Thursday, March 09, 2017

In memory of Sachs Sedis

Ordering chains the other day, I sifted through the offerings from SRAM, KMC, Shimano, and others. Our default chain has been SRAM, because their chains are descended from the legendary Sedisport, the sleeper deal chain of the 1980s.

Very little can be seen of the original Sedisport in the SRAM chains of today.  The formerly flared inner plates are now straight.

The outer plates are shaped very similarly to Shimano's Hyperglide and Uniglide chains, which the Sedisport once outperformed. The change was gradual, and the chains are still functional and durable. But the reflex to choose them is probably more emotional than anything else.

Vintage Sedisport. Burly side plates, cleverly flared inner plates to facilitate shifting. Born when drive trains were moving to six speeds. My, my. What will be next? Gears that click into place?
Look at the opportunities for advertising, recklessly squandered. The side plates of the chain are completely blank. It's as if they expect their distinctive design to speak for them.

The 1990s saw the introduction of the Sedisport ATB. The links shown here date from after the merger with Sachs, as the stamping on the side plates shows.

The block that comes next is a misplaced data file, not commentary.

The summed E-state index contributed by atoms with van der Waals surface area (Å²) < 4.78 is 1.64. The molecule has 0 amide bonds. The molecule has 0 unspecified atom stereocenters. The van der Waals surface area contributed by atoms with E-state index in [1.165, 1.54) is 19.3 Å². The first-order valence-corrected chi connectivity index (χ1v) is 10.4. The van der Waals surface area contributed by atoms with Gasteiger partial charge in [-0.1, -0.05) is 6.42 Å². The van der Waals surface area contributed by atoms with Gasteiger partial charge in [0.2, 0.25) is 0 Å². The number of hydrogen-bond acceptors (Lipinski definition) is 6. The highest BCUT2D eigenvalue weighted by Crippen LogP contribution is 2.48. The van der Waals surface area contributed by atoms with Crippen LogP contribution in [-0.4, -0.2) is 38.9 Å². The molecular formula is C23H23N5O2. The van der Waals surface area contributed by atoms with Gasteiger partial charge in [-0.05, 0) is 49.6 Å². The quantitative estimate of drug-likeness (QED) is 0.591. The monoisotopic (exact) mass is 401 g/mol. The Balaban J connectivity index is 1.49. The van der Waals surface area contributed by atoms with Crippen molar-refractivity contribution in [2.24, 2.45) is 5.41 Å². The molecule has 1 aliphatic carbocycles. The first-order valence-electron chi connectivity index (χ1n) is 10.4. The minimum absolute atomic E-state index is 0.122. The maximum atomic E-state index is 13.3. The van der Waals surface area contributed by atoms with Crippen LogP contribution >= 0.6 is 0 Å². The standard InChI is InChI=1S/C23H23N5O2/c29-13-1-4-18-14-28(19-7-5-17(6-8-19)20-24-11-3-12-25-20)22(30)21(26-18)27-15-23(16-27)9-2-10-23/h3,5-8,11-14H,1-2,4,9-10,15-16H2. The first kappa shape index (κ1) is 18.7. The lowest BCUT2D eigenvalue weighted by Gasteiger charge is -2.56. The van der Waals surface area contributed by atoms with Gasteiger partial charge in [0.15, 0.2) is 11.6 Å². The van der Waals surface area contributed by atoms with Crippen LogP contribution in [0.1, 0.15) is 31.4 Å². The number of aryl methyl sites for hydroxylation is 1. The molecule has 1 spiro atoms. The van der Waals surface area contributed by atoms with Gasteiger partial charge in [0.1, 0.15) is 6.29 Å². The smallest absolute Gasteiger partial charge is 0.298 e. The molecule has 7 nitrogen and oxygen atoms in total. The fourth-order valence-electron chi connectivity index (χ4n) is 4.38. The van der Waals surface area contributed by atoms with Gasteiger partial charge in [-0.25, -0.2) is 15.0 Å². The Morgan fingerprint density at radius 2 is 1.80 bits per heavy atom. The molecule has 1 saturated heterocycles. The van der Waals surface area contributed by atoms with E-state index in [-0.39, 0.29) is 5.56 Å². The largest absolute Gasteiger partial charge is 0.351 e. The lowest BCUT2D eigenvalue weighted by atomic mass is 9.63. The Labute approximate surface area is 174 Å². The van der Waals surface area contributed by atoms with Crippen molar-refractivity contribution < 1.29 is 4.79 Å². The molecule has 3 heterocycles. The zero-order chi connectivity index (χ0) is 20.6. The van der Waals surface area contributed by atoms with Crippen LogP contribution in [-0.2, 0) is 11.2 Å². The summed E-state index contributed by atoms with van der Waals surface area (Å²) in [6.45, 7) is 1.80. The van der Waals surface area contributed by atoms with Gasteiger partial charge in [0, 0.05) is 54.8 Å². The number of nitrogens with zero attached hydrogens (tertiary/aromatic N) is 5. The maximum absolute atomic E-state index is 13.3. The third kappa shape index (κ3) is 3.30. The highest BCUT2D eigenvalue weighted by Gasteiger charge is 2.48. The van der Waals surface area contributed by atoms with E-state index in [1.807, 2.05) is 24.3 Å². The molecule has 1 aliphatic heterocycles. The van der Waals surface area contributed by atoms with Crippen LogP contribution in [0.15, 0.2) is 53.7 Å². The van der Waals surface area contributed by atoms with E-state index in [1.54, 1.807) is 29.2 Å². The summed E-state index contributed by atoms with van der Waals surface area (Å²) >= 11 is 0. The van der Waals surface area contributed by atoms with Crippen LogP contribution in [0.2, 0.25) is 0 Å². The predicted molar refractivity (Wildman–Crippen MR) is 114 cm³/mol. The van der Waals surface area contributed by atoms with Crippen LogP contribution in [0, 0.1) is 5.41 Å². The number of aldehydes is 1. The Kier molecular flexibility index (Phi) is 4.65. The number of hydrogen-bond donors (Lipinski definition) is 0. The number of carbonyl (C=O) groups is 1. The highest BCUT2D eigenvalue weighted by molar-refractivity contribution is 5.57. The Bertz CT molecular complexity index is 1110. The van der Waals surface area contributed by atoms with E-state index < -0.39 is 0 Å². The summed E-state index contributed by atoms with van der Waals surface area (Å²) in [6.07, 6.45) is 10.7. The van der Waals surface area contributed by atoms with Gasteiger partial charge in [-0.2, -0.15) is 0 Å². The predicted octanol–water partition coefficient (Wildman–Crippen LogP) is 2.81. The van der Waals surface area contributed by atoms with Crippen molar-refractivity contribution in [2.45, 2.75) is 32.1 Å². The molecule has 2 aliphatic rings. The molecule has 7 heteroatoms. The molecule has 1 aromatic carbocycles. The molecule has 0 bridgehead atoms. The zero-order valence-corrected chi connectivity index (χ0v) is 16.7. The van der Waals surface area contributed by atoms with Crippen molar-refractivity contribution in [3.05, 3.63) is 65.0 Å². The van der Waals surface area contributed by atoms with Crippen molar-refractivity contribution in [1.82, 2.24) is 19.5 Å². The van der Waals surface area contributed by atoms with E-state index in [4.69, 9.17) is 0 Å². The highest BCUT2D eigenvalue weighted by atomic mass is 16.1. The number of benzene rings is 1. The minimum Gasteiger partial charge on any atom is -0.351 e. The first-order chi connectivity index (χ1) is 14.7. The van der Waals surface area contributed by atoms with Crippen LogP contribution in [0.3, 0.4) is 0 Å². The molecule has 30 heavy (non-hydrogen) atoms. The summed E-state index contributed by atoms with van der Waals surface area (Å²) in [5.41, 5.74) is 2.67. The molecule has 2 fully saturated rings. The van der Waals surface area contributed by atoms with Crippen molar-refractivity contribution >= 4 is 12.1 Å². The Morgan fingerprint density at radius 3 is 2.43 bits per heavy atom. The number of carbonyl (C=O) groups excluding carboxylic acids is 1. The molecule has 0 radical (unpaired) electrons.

The outer plates were straight, with beveled edges. The pins were starting to be riveted in ways that led to the development of closure links. Shimano, of course, had their persnickety special pins. Sachs developed a closure link shortly before they were bought by SRAM.

Ten- and eleven-speed drive trains need straight-sided chains because the spacing of the gears is so tight. Differences, if any, are subtle. Because I don't indulge, I depend on the feedback of those who do to decide what to supply them with. I know what I favor, but that can change every year as the industry removes options.

Chain shopping was tangential to larger games of componentry chess I started last fall, when a couple brought in their Seven touring bikes to be reconfigured with more practical drive trains, and another customer wanted to dress a new frame with an 11-speed racing group. His Specialized Roubaix had cracked, and Specialized had sent a warranty replacement. Same brand, same model name, but of course it had some different specs. That game was more a matter of cost-benefit analysis, working within his budget and a couple of specific requests.

Interesting indoor activities help pass the time as winter reclaims March. This happens every year. We complain that the mild weather won't stick around, but 20 years ago these conditions would have looked like the beginning of April, not the beginning of March.

The hard freezes after springlike warmth have pretty well wrecked the cross-country skiing, even in the nearby woods. This limits alternative training activities to things that are more boring, and therefore less likely. Despite the fact that I can literally feel that sitting on the couch is killing me, I still slouch in front of the computer, teasing my mind with little jabs of electronic stimulation. Old friends, new friends, hopeful signs, terrifying trends, ads for diseases you, too probably have...